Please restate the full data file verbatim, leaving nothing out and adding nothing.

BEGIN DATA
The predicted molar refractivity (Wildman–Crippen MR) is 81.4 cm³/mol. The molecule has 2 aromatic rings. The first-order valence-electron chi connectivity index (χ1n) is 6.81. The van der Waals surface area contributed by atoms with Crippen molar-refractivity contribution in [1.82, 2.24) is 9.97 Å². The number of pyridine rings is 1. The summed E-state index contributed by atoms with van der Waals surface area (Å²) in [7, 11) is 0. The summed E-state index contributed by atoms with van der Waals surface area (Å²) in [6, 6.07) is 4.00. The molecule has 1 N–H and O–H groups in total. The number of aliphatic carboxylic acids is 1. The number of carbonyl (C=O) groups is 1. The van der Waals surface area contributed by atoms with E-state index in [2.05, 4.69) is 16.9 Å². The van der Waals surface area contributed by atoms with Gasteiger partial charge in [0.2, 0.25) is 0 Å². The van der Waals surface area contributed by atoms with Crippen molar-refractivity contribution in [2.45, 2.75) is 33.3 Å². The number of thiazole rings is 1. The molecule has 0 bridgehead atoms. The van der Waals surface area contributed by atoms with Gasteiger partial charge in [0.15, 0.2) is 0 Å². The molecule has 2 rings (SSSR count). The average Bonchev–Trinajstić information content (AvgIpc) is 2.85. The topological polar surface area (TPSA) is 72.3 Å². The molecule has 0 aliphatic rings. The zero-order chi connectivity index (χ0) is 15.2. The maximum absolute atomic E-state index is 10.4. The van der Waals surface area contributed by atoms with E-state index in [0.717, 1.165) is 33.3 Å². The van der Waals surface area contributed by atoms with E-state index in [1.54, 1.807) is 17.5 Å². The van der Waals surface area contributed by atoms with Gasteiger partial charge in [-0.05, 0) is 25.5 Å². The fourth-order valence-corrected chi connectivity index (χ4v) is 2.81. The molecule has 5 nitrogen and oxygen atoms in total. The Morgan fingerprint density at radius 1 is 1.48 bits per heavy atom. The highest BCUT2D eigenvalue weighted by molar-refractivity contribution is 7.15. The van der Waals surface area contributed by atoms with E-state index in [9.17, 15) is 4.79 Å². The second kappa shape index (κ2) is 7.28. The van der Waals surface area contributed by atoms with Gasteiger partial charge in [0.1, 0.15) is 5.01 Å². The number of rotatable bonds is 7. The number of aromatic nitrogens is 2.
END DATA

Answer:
The predicted molar refractivity (Wildman–Crippen MR) is 81.4 cm³/mol. The molecule has 2 aromatic rings. The first-order valence-electron chi connectivity index (χ1n) is 6.81. The van der Waals surface area contributed by atoms with Crippen molar-refractivity contribution in [1.82, 2.24) is 9.97 Å². The number of pyridine rings is 1. The summed E-state index contributed by atoms with van der Waals surface area (Å²) in [7, 11) is 0. The summed E-state index contributed by atoms with van der Waals surface area (Å²) in [6, 6.07) is 4.00. The molecule has 1 N–H and O–H groups in total. The number of aliphatic carboxylic acids is 1. The number of carbonyl (C=O) groups is 1. The van der Waals surface area contributed by atoms with E-state index in [2.05, 4.69) is 16.9 Å². The van der Waals surface area contributed by atoms with Gasteiger partial charge in [0.2, 0.25) is 0 Å². The van der Waals surface area contributed by atoms with Crippen molar-refractivity contribution in [2.45, 2.75) is 33.3 Å². The number of thiazole rings is 1. The molecule has 0 bridgehead atoms. The van der Waals surface area contributed by atoms with Gasteiger partial charge in [0.15, 0.2) is 0 Å². The molecule has 2 rings (SSSR count). The average Bonchev–Trinajstić information content (AvgIpc) is 2.85. The topological polar surface area (TPSA) is 72.3 Å². The molecule has 0 aliphatic rings. The zero-order chi connectivity index (χ0) is 15.2. The maximum absolute atomic E-state index is 10.4. The van der Waals surface area contributed by atoms with E-state index in [0.717, 1.165) is 33.3 Å². The van der Waals surface area contributed by atoms with E-state index in [1.54, 1.807) is 17.5 Å². The van der Waals surface area contributed by atoms with Gasteiger partial charge in [-0.05, 0) is 25.5 Å². The fourth-order valence-corrected chi connectivity index (χ4v) is 2.81. The molecule has 5 nitrogen and oxygen atoms in total. The Morgan fingerprint density at radius 1 is 1.48 bits per heavy atom. The highest BCUT2D eigenvalue weighted by molar-refractivity contribution is 7.15. The van der Waals surface area contributed by atoms with E-state index in [9.17, 15) is 4.79 Å². The second kappa shape index (κ2) is 7.28. The van der Waals surface area contributed by atoms with Gasteiger partial charge in [0.1, 0.15) is 5.01 Å². The number of rotatable bonds is 7. The number of aromatic nitrogens is 2.